The Sea’s Bounty

New opportunities are surfacing from the depths of the ocean. Lately we are noticing a raft of offerings:

Sea-Cuterie. As more consumers look for meat-alternative protein sources, it doesn’t necessarily mean they are looking for strictly plant-based solutions. Flexitarians are behind the fact that significantly more consumers are looking to increase their seafood consumption than to increase their veggie burger consumption.1 Up next is Sea-cuterie — Australia’s marine-based answer to cured meats – an alt-protein option that involves pickled, fermented, smoked or aged seafood and complimentary pairings presented in traditional charcuterie board fashion.2

various seafood on a platter - fish, octopus, shrimp and crayfish with herbs

Marine Plants. For those who do prefer plant-based protein, the sea has several offerings. There’s current buzz around superior protein yield items such as seaweed3 and microalgae4. Seaweed, which has penetrated the West through sushi and salad, is a rich source of nutrients and flavor and has recently branched out into snacks. While microalgae is still undergoing development as a potential bulk protein source, Spirulina — one version — has since made its way into energy bars, popcorn and smoothies.5 In addition, Seaweed and Microalgae boast new sustainability stories as they don’t require freshwater, pesticides or arable land for cultivation.

Squid Ink. The ocean provides an important eye-candy factor, especially when it comes to color. As we’ve seen, color plays an important role in food and beverage, sparking trends from Unicorn Frappuccino to Purple Cauliflower. For 2020, food delivery platform Uber Eats is predicting an increase in orders of squid-ink based items6 — attributed not just to its nutritional profile, but to its signature black color and power to transform ordinary items like pasta, rice and bread into surreal consumption experiences.

black squid ink noodles

While the conversation has been fixated on land-based answers to food and beverage innovation, we think it’s worth considering those of the deep blue sea.

[1] “Seafood Rides the Flexitarian Wave in Fast Food”, QSR, 1/20
[2] “Sailing on the Sea-Cuterie Trend”, Winsight Grocery Business, 2/10/20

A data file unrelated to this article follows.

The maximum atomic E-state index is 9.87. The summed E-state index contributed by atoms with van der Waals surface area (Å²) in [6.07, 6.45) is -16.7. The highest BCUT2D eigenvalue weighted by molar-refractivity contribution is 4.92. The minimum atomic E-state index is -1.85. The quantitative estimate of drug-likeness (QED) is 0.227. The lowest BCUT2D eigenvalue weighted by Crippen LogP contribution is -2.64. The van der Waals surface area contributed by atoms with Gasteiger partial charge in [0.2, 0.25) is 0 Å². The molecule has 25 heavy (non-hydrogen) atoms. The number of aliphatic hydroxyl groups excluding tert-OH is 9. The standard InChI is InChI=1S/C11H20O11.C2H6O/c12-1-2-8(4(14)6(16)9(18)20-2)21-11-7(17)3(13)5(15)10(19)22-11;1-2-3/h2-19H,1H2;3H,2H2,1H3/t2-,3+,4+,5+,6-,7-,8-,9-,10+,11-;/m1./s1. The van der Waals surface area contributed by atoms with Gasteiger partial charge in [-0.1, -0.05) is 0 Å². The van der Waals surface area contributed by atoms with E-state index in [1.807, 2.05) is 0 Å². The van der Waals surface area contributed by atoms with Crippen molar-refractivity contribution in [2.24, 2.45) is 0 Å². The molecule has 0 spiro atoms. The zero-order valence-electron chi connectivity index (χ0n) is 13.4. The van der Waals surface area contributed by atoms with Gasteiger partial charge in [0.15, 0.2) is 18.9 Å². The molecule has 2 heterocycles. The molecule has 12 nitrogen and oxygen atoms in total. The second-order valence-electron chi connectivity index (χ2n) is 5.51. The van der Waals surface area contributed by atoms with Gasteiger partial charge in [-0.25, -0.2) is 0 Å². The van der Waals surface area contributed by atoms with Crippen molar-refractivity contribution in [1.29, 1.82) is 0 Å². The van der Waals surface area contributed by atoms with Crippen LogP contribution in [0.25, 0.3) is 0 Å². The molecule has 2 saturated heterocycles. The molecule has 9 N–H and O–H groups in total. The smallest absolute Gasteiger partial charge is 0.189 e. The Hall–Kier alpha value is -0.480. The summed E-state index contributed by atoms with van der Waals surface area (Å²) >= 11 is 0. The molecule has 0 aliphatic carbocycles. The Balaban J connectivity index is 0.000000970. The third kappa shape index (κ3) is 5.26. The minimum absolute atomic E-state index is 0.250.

[3] “Foodie Fashion for Hungry Hipsters”, Food Navigator, 2/28/20
[4] “Microalgae for Food”, Food Navigator, 2/24/20
[5] “By the Way, Doctor, Is Spirulina Good For You?”, Harvard Medical School, 4/11/19
[6] “The Food You’ll Be Ordering in 2020”, Forbes.com, 12/10/19

Restaurant Parting Gifts

In a world where entrée prices (and portions) have super-sized and dining out involves budgeting, it’s so meaningful and endearing to get something free. Fine dining establishments have recognized this for years, providing at least the illusion of ‘complimentary’ via pre-meal bread baskets, an amuse-bouche, after dinner treats or even “parting gifts” to take home. Five years ago, it appeared the “parting gift” was beginning to catch on. Restaurants like The French Laundry in San Francisco, Brennan’s in New Orleans, and Eleven Madison Park in New York were sending home everything from desserts to morning granola as a means to create a personal connection with diners — to make them feel like part of the family.1

At present, we’re intrigued by an emerging spin on the “parting gift” — away from items made in the kitchen to special ingredients used by the kitchen. At Aquavit in Midtown Manhattan, for example, guests are given smoked sea salt to take home. And at Tocqueville, also in Manhattan, diners may leave with pale blue eggs.

Obviously, parting gifts can elevate the dining experience for the guest. But they can also elevate the experience for the operator…

Years ago, the infamous consulting firm McKinsey conducted a study that uncovered the missed opportunity of the Postpurchase experience. Everything to that point had focused on the period of time before a guest made a purchase and getting into their consideration set. What the study identified is the importance of staying in the guests mind long AFTER the transaction. Essentially, winning providers were really good at the “thank you” and using it to drive future loyalty.2

Chart illustrating the the consumer decision journey

For restaurant operators, this new parting gift is an over-and-above gesture of hospitality and an invitation for guests to play chef at home using “insider ingredients” favored at back-of-house. As the gift follows the guest home to create additional memorable experiences, the restaurant has increased its share of heart and mind and hopefully encouraged repeat visits…and possibly an “instagrammable” moment or two.

[1] “The Rise of the Restaurant Parting Gift”, Food & Wine Magazine, 11/16
[2] “The Consumer Decision Journey”, McKinsey, 2009

Questions, comments or want to learn more? Let's connect! weshouldtalk@jtmega.com

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